Going to interviews is tough. And interviewing people is tough too. You have maybe 20 minutes to decides if that person is the right fit, and if they can handle the workload that's been left behind by someone else, probably. I've conducted a fair number of interviews at past jobs, and out of all of them not a single person brought with them a sample of their work. All I had was a piece of paper that pretty much resembled everyone else's that walked through those doors. A list of programming languages and RDBMS's repeated at different jobs. Which it's why its so important that you create and maintain a portfolio of your work.
Particularly for jobs where it's a bit more difficult to showcase your work. If you're an English major, you bring in samples of your writing, if you're a programmer you can't very well bring in a for loop on a sheet of paper. That's just weird. But you can bring in a database diagram. You can bring in a network diagram or snapshots of websites you've worked on. Show me a registration page, and I can spend ten minutes asking you questions about it. Show up with nothing, and well, you're sort of leaving the entire thing up to me and whatever I decided to ask that day. Maybe I just so happen to ask about 10 questions that stump you because you don't do much of that on a day to day. But maybe you're an awesome developer that's built dozens of things that millions of people use, and I just won't know about it.
Personally, I take a portfolio with me at every interview, and its the first thing that I hand people. So because it's almost time for me to head back into those interviews once again, I'll run through a basic portfolio that I'll be making with samples of my work. It will follow the structure down below for the most part.
Table of Contents
- Work samples from Company 1
- Work samples from Company 2
- Personal work sample 1
- Personal work sample 2
- Future work
Show Your Work
We all heard that all through school. And it still applies in the work world. Don't just write down the answer, but show how you got there. If you worked on a website, highlight the parts that you worked on, without revealing too much of course, because confidentiality agreements, etc etc blah. But it gives the interviewer an idea of the type of work that you've done. The language used and the technology that was needed to run it are what really matter when being interviewed.
I normally show this blog when I go to interviews, with a few schema samples and screenshots. For example, this blog incorporates Angular.js on the home page, it uses Bootstrap and jQuery and makes use of various Web Services that I've had to build to run it. On the outside though, it looks just pretty much any other blog out there. And if I just said "I have a blog", then that's not telling of anything. Show the work.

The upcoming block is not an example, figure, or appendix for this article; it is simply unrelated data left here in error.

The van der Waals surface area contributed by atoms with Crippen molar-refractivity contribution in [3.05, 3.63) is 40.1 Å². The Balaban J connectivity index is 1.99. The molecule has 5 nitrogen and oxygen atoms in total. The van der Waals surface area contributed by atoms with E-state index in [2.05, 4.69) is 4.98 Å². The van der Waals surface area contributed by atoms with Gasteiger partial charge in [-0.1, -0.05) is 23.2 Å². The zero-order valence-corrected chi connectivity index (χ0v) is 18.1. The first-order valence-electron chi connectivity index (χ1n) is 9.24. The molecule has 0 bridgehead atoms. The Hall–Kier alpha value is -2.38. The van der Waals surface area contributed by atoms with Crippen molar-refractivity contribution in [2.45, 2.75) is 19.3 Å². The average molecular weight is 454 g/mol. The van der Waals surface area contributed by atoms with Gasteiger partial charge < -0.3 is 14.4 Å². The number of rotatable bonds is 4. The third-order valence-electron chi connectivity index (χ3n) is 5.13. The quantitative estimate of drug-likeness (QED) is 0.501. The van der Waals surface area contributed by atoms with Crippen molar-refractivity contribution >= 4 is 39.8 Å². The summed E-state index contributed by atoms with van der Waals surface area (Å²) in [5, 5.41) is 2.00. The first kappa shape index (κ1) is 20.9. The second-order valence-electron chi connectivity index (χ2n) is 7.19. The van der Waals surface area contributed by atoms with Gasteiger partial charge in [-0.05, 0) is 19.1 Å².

- Web Services
- Custom CMS
More important than how many SQL reports you can pound out before a meeting, is what you work on in your spare time. If the answer is "nothing, what am I stupid" then you might have an issue. I've interviewed people who told me they hated programming and that they just did it for work. Not exactly the kind of person that I want to work with on a day to day. And on the other side of that I've worked with people who have tons of projects that they try to bring to life daily, and that's awesome.
So on the last post I showed how you can build a quick game using Crafty.js. It was one level, but it showed off various elements of a game engine. And that is something I can talk about during an interview.
Game Level Made Using Crafty.js
- Crafty.js game sample
- Collision detection
Keep It Updated
The more you bring with you, the more familiar the questions will be. Sometimes interviewers ask random and obscure questions about rarely used methods and such, and you'll hm and haw for half of it, and then leave feeling defeated. And that's because they have no idea what to ask alot of the time. When you're finished with a new project, add another page to your portfolio. Carry it to every interview and hand it down along with a handshake. After that interviews will start to feel more and more comfortable.
Walter Guevara is a software engineer, startup founder and currently teaches programming for a coding bootcamp. He is currently building things that don't yet exist.
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